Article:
Remote underwater volcano in the Pacific Ocean may have been erupting since October

Although it is difficult to confirm, scientists believed that the explosions at Ahyi Seamount began in mid-October. The site is approximately 3,800 miles west of Honolulu.

In the US Commonwealth of Northern Mariana Islands, a volcano may be erupting deep under the Pacific Ocean, but scientists don’t know for sure because it’s so inaccessible.

Ahyi Seamount

Considering all the evidence, the Ahyi Seamount eruption may have started in mid-October, the US Geological Survey reported Monday.

Honolulu is 3,800 miles west of the Northern Mariana Islands.

According to Matt Haney, a research geophysicist at the USGS, scientists are trying to determine if the activity is due to shallow earthquakes or if something erupted from the crater.

According to him, researchers are examining satellite data to see if water is discolored, which could indicate material is erupting from the volcano.

Haney claimed there is currently no indication that the outbreak will become more intense or larger.

However, seafarers are advised to stay away from the area.

Hydroacoustic sensors on Wake Island, 1,400 miles away, have detected underwater volcanic activity for the past month.

Scientists analyzed the signals to determine that the source of the activity was most likely Ahyi Seamount, the USGS said. They did this with assistance from the Laboratoire de Geophysique in Tahiti and data from seismic stations in Japan and Guam.

According to the statement, there has recently been a drop in activity.

According to the USGS, the highest point of Ahyi Seamount, a sizable conical underwater volcano, is 259 feet below sea level. It is about 11 miles southeast of Farallon de Pajaros, also known as Uracas, the island.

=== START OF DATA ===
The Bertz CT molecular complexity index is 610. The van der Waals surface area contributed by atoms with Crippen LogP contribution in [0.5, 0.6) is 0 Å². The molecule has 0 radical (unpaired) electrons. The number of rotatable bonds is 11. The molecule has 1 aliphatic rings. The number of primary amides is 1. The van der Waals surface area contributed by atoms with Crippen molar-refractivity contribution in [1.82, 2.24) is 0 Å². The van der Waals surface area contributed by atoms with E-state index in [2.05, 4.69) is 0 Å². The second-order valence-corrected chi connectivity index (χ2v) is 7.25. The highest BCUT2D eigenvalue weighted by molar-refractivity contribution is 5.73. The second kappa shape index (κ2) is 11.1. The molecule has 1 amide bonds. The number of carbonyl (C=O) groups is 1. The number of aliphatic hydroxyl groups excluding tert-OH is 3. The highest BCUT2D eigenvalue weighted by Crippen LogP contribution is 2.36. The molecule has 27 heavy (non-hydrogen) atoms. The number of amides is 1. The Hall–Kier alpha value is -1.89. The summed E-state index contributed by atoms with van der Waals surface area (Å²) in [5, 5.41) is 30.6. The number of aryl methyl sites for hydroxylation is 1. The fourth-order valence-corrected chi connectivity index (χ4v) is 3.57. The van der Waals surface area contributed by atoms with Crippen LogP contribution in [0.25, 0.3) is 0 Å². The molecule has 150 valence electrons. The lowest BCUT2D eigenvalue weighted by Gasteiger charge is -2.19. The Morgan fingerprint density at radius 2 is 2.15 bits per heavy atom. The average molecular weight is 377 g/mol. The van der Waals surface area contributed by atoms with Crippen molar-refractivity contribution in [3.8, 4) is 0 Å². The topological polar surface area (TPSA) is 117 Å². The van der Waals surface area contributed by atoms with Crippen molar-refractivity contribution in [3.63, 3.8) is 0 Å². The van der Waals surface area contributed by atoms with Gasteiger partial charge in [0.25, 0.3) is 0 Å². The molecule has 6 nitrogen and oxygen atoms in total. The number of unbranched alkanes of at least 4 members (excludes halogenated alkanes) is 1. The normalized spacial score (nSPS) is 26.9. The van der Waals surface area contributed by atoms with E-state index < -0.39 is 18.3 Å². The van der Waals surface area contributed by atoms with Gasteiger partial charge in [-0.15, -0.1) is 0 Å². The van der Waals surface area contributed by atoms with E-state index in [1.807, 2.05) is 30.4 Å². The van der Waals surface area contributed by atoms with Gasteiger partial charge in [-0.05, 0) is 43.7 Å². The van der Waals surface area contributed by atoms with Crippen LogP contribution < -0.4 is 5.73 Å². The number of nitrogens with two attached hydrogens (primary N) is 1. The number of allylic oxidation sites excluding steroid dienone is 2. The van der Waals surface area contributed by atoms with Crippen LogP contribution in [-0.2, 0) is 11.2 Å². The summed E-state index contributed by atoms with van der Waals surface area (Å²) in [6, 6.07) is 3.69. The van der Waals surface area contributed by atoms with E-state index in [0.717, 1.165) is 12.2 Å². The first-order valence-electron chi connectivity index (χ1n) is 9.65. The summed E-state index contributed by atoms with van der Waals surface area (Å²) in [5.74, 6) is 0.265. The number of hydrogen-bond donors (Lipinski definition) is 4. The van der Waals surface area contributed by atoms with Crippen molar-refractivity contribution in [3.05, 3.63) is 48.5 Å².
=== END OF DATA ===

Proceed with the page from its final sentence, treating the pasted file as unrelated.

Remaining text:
The agency said there are no regional monitoring stations near Ahyi Seamount, making it difficult to identify and classify volcanic unrest there.

The Agency will be remotely monitoring the currently available satellite, seismic and hydrophonic data closely.

A report by NBC News states that the seamount is a component of the Mariana volcanic arc, a chain of over 60 active volcanoes that stretches 600 miles west of the Mariana Trench and parallels the lowest point on Earth.

Also read: Mapping of ancient underwater volcanoes reveals peaks teeming with marine life – Australia

Detected volcanic activity

According to the Smithsonian Global Volcanism Program, the most recent report of volcanic activity for Ahyi Seamount is November 9-15 with reports of consistent submarine volcanic activity.

Prior to this report, the last reports were dated April-May 2014, tracking an explosion and some seismic activity.

At 06:35 on April 24, 2014, seismic stations on Pagan, Anatahan, Sarigan and Saipan began recording signals believed to be from an undersea volcanic source.

Although the vent may have been found on one of the volcanic seamounts in the region, wake island hydroacoustic sensors implied the source was on or near the Ahyi seamount.

Divers working for NOAA reported hearing loud explosions and experiencing shock waves while surveying Farallon de Pajaros’ coral reefs.

The crew heard a loud explosion echoing through the ship’s hull, one of the larger ones. Color code changed from Unassigned to Yellow on April 27, 2014.

Seismic activity was still high on April 30, 2014, according to a report released at 05:36.

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